The Fishing Corner: Beware the rising rivers when in search of silvers

Thanksgiving season means one thing to anglers in Grays Harbor. It is the time steelheaders start watching for winter steelhead (our prize game fish) to arrive in local rivers. That is, of course, if anyone can get close to them, in the near future, after the deluge we reviewed this past week.

The river levels will definitely encourage their migration before it will discourage it. The bigger question is when will the rivers drop into shape and become fishable.

In the recent past, anglers have continued to pursue salmon. The rivers have been in fairly good shape, but my assessment of the fishing is that it has been “spotty.” Fresh fish have definitely occupied the rivers.

Yet, in my opinion, the numbers have not been there. When the volume of fish is down, the hook up ration goes down as well. So, anglers, like myself, have been working hard and putting in the time with less than ideal results to show for their effort.

Recently, I made the decision to see if I could connect with a fresh silver by getting to one of my favorite fishing spots for the evening bite. As I arrived, another vehicle also came and four people piled out. Three were armed with a rod of their own and the fourth with a net.

As I walked by their rig, it was apparent this group had been drinking and were already feeling the effects. They announced they had just come from another location where they reportedly hooked but lost a number of fish.

I got to the river first and found the place where I knew there were fish, but getting them to bite has been a bit of a challenge. As the group made their way to another location about 75 to 100 yards away, I could not help but keep an eye on them.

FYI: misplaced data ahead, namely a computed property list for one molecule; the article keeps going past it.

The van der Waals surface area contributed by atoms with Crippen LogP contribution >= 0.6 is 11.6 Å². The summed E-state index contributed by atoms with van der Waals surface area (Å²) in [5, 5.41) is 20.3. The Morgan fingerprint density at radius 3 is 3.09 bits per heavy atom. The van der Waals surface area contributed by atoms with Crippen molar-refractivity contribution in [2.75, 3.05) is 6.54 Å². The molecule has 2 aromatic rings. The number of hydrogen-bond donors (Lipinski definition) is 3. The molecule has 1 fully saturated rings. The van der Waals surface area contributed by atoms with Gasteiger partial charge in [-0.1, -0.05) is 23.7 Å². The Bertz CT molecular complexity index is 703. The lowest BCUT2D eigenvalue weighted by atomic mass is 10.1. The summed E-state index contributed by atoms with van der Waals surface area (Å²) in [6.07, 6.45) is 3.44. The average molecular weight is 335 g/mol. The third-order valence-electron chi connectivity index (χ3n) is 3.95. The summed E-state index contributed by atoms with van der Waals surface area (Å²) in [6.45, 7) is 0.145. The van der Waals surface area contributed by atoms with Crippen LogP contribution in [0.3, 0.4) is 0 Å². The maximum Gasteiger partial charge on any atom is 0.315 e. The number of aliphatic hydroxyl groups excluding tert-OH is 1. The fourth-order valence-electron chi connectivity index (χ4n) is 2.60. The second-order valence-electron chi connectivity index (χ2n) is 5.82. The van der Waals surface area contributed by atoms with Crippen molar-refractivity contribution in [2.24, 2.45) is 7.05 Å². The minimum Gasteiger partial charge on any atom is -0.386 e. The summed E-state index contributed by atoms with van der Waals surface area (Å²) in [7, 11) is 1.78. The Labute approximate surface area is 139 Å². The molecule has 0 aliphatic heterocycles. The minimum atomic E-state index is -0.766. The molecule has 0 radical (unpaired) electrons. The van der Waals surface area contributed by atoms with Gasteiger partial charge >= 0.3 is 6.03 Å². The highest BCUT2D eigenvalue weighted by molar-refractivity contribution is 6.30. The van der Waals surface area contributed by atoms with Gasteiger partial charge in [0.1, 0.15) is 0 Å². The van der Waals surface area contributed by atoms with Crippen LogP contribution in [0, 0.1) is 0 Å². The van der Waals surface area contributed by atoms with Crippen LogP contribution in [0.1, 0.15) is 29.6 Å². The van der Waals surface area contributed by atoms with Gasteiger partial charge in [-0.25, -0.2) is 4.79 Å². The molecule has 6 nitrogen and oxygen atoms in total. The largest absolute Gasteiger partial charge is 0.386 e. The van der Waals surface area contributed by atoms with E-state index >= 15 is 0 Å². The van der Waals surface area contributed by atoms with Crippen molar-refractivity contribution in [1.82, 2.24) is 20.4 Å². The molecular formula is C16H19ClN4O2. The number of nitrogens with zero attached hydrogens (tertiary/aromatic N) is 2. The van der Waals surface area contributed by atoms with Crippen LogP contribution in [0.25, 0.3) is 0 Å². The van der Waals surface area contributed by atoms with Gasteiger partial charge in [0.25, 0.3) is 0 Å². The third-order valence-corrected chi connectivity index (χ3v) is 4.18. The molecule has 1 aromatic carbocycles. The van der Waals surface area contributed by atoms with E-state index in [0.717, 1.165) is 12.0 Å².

Their loud boisterous mannerisms echoed along the quiet river. They made their way to the water’s edge with more than the average amount of slipping and sliding. As they made their casts, their tackle ended up in the strangest of places such as the neighboring trees, adjacent rocks and and nearby logs. I honestly believed that one of these characters was going to fall into the river. I thought to myself in that moment, if these people actually catch a fish and I do not, I would have to seriously consider giving up this activity for good.

After all, I was working the water so well and these folk were so random, it made no sense that they could ever connect with these finicky fish.

As the sun set and their frustration level increased, they resorted to the unthinkable. Snagging salmon is not only unsportsmanlike, but, it is illegal as well. They were able to hook one in the dorsal but thankfully for the fish, it got away. I heard one guy say he was sure he could catch a fish, but by now he had lost all his line and had to quit. Fortunately darkness closed in and the fish were safe once more from this unscrupulous invasion of so-called fishermen.

I don’t know what it will take to get some people on the right page. When it happens, this world becomes a much safer and happier place. Happy Thanksgiving and good luck fishing!